Give it a bit of time, and Juiceboxxx is going to be every “cool” blogger’s go-to act. After all, a CV like his already reads like a Vice documentary waiting […]
Give it a bit of time, and Juiceboxxx is going to be every “cool” blogger’s go-to act. After all, a CV like his already reads like a Vice documentary waiting to happen – the emo-rapper-turned-indie-rocker who’s connected with Elliott Smith and The Breeders collaborator Aaron Espinoza, and whose musical journey so far has already been immortalised in Leon Nayfakh’s book The Next Next Level. Given the amount of potential stories that can be mined from that already-rammed career, don’t be surprised to hear the name Juiceboxxx over the next few months.
And chances are, in all of those stories, his actual music will take a backseat to everything else, primarily for two reasons – a) because a story’s a story regardless of what else is around it, and b) from the evidence shown on Never Surrender Forever, there’s not much to talk about. It’s probably for the best that there’s so much peripheral information around, given that an approximation of Jamie T via The Strokes really isn’t impressive, and beyond a couple of sharp guitar leads on Ripping Up My Soul and Expressway To The Darkness, there’s not a great deal that’s interesting here.
And most of that is down to the sounds that Juiceboxxx is trying to emulate, and how they just aren’t that exciting or cutting-edge anymore. At least on I Wanna Die In A Dunkin, for as abbreviated and honestly stupid as it is, there’s a backbone of hardcore that’s a bit rougher and more aggressive; otherwise, Never Surrender Forever feels like a paler, thinner version of the New York indie sound that had some legs about a decade ago, but has desperately lost its way now. That’s not helped by production that lacks any significant bite or even just something to roughen it up a bit (see the tinkling synths on the title track for the worst example), and a vocal performance that seems to want to come across as snotty and disaffected, but ultimately just ends up as obnoxious.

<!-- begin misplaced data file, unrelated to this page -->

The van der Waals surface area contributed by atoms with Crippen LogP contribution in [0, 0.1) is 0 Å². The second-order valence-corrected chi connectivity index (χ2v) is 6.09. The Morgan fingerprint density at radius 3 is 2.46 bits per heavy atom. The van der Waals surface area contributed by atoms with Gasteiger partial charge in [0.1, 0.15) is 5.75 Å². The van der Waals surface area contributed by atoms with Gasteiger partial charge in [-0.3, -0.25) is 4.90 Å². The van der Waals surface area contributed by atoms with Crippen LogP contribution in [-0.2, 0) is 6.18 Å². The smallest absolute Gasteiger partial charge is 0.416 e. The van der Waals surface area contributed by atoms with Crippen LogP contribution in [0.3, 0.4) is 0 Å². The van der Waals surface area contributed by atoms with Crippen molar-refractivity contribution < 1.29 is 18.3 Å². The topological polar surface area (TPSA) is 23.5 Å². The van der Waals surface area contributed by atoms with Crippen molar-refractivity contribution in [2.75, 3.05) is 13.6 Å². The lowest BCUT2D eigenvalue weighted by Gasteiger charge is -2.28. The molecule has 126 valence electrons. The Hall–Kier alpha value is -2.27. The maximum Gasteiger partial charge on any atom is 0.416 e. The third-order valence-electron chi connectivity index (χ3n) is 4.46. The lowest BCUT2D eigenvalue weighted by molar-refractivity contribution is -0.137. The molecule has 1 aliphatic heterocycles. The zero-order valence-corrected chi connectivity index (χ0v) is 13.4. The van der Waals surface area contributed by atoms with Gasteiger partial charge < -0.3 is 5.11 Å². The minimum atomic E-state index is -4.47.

It’s the sort of end result that really doesn’t seem like a workable end result, particularly with how slight and surprisingly unmemorable it is. At least if Juiceboxxx had strived to mix some more hip-hop elements in his wheelhouse with what’s here, it would’ve been a bit more distinct, not another dime-a-dozen indie EP that pretty much fades on impact. Even in its fleeting moments of spark, this is about as much of a stopgap as it gets. He’ll be sticking around regardless though, so it’s not like any of it matters that much.
For fans of: Jamie T, The Strokes, The Libertines
Words by Luke Nuttall
‘Never Surrender Forever’ by Juiceboxxx is released on 14th September on Dangerbird Records.